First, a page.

Outside-IN

Surging upfront recruiting checks carry significant risks for independent advisers

It's crucial for advisers to kick the tires thoroughly on any potential transition, starting with questions about the firm's capabilities, products, support and financials

Dec 19, 2018 @ 11:24 am

By Jeff Nash

The recruiting wars are heating up, but this time, the primary battlefield is among independent firms rather than between wirehouses. Yet the more things change, the more they stay the same, especially when it comes to upfront checks for new recruits.

When the wirehouse recruiting wars were at their peak during the early 2000s, it wasn't unusual to see firms offering upfront checks totaling more than 300% of an adviser's trailing-12-month revenues.

Today, the independent financial advice industry has started to witness comparable dynamics, especially among the top 25 independent broker-dealers, as measured by total annual revenues. Indeed, since the start of this year, the industry's largest 25 firms have been issuing bigger and bigger upfront checks for new recruits, with valuations for independent practices comparable to wirehouse offerings 15 years ago.

On the surface, this seems like a terrific environment for switching firms. When is more upfront money bad?

But the devil is in the details, and this surge in upfront recruiting checks contains greater risks to advisers than might be obvious.

Private equity or publicly traded

To understand the risks, it's essential to first examine why independent firms are engaging in these practices.

Let's start by recognizing that many of the top 25 IBDs based on annual revenues and adviser head count are either under private-equity ownership or are publicly traded.

What private-equity-owned and publicly traded firms have in common is their top priority of increasing value for their owners, whether they're private-equity fund investors or public shareholders. And most of the time, value for equity holders in this context is driven by rapid growth, either through acquisitions or recruiting.

At first blush, acquisitions would seem to be the obvious path forward for rapid growth, but it's a strategy that has its limits. For starters, there are only so many mega NPH acquisition deals out there that can generate a one-time enormous boost to adviser head count and revenues.

(Full disclosure: I served as senior vice president for business development at LPL Financial until 2012. LPL acquired NPH in 2016.)

Moreover, as with any change-of-control transaction between firms, there is a significantly escalated risk that competitor firms will be very actively trying to poach as many advisers affiliated with the acquisition target as possible, pitching to these recruits the dangers presented to their business by uncertainty and a potential lack of service continuity.

And of course, there are the perennial issues of cultural fit and operational integration, which can be complicated, costly and time-consuming.

All of which explains why the top 25 IBDs, and especially firms that are either private-equity-owned or publicly traded, are intensifying their focus on recruiting advisers as the primary avenue for accelerated growth.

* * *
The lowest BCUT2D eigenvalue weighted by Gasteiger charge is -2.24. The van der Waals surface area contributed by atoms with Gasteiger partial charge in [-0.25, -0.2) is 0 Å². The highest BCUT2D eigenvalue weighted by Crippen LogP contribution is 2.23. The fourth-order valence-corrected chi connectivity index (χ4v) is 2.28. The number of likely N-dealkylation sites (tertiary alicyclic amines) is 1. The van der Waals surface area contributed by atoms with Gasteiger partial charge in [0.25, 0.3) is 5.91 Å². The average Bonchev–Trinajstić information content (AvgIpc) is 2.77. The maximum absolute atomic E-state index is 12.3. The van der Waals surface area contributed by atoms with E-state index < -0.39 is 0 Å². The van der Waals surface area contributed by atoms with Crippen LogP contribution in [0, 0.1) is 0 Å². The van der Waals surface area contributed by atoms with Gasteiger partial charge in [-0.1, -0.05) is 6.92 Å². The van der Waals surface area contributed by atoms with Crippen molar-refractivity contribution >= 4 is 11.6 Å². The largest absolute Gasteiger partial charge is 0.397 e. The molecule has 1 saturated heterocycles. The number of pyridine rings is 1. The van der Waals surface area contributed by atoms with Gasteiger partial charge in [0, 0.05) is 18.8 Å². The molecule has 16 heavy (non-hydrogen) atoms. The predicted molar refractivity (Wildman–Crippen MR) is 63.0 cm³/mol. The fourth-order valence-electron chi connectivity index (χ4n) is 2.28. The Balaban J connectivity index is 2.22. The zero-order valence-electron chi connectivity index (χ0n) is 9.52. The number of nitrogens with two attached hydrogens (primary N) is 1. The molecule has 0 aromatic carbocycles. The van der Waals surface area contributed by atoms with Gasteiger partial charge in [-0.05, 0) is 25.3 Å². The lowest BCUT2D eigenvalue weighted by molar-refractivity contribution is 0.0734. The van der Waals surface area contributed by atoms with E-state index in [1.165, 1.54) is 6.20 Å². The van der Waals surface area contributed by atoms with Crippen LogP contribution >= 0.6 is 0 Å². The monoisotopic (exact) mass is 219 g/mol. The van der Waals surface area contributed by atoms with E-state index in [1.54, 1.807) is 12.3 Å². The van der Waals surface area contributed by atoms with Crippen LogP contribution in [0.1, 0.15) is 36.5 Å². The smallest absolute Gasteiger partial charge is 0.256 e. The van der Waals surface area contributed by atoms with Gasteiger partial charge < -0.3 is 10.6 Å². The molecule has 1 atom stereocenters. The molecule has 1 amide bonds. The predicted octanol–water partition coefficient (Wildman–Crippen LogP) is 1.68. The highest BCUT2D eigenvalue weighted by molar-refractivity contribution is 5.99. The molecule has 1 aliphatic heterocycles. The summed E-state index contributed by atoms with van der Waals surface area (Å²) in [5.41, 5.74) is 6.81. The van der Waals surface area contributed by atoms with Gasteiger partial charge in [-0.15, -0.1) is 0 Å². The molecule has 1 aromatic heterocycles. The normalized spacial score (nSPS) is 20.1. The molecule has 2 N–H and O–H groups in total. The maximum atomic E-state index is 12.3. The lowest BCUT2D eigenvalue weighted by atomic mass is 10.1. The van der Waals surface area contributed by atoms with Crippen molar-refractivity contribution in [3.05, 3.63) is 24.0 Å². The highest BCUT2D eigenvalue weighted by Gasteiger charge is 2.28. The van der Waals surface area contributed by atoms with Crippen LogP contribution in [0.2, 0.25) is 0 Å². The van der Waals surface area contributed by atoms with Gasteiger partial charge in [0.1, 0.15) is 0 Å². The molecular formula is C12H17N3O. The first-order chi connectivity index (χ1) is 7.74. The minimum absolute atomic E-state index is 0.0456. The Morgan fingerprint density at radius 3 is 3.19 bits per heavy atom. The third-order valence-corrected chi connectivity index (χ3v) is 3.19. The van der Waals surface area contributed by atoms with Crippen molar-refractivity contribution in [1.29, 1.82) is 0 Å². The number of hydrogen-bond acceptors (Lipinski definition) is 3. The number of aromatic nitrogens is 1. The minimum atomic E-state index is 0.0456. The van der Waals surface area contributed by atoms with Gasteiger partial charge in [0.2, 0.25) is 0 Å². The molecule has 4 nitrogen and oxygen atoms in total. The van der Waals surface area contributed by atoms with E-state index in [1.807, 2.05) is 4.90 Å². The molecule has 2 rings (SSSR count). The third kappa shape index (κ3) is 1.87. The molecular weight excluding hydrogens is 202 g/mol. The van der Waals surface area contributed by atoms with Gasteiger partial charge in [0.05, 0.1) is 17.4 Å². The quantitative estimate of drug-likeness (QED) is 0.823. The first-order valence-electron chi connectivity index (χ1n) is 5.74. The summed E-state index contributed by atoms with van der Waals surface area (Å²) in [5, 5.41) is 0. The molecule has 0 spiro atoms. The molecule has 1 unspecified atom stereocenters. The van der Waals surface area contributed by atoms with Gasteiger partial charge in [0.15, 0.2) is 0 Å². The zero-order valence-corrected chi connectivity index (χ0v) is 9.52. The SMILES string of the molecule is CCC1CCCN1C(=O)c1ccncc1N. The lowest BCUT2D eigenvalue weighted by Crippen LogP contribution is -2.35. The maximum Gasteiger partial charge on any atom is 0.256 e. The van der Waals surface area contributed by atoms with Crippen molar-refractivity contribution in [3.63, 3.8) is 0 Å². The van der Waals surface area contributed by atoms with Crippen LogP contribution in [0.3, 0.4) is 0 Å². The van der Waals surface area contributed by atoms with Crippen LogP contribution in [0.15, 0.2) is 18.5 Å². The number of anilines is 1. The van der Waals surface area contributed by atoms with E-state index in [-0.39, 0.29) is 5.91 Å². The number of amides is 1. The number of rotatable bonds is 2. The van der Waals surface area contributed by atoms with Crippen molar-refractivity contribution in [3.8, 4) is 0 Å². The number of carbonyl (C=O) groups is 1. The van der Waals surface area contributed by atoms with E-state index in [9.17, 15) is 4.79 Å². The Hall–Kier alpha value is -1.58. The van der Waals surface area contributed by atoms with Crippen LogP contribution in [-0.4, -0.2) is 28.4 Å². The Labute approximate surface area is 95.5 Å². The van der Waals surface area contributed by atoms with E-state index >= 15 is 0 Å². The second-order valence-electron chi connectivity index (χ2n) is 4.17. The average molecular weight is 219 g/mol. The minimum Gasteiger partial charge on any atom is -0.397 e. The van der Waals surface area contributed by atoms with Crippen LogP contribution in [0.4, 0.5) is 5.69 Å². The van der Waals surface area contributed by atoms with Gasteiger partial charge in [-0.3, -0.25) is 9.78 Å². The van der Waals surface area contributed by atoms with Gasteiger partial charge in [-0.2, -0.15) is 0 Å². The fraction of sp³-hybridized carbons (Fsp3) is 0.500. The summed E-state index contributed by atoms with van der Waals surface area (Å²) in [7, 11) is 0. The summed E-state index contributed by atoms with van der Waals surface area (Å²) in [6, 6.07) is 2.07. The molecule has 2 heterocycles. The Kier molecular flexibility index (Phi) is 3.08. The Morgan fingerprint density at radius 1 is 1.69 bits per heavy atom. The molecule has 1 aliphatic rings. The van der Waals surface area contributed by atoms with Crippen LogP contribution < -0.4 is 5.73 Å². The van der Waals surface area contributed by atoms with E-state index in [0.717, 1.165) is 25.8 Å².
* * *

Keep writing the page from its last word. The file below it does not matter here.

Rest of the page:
(More: Independent broker-dealers fastest-growing brokerage group)

Perils of forgivable loan structure

To round out this background, upfront recruiting checks are almost always delivered as forgivable loans. In a nutshell, advisers receive a sum of money in exchange for committing to remain with their new IBD for a set time frame, usually three to five years. In some instances, loan terms also demand that the adviser meet performance metrics such as average annual production.

If these terms and conditions are not met, and the adviser either exits the profession or switches firms before the terms of the loan, then the adviser usually must repay the forgivable loan, which can be a significant financial hit.

In today's environment, recruiters will pitch transitioning advisers by glossing over details because recruiters are incentivized to make these moves in large volumes and as quickly as possible.

If the adviser is unhappy after transitioning to the new firm, based on how the forgivable loan structure works, it's the firm — not the adviser — that has the upper hand.

(More: How to recruit top financial advisers and staff)

Questions and considerations

More than ever before, it's crucial for advisers to kick the tires thoroughly on any potential transition and assume that key details will be omitted as part of most proactive messaging from recruiters.

It's incumbent on the adviser to dive deep on a number of issues, starting with questions about a potential new firm's comparative capabilities, products, support and financials.

A very important point to clarify in this era of larger upfront checks is whether broker-dealer fees and payouts are negotiable. It's not just about what you get on the front end, but also about what you can keep on an ongoing basis out of your earnings.

It might work better for some advisers to go with a firm that demonstrates more flexibility on these items versus just going with the larger upfront checks.

Here's the bottom line: It's all about integrating feel, fit and financials rather than allowing the upfront check amount to drive the decision.

Both private-equity and publicly traded ownership create added growth pressures for firms and their recruiters, so it's incumbent on the adviser to go the extra mile in identifying key details recruiters might not want to address, while considering the overall fit of the new firm and the forgivable loan financial obligation details.

(More: Regional broker-dealers quietly making comeback now, but the future remains uncertain)

Jeff Nash is CEO of Bridgemark Strategies, a leading strategic consultancy for the independent financial advice industry.

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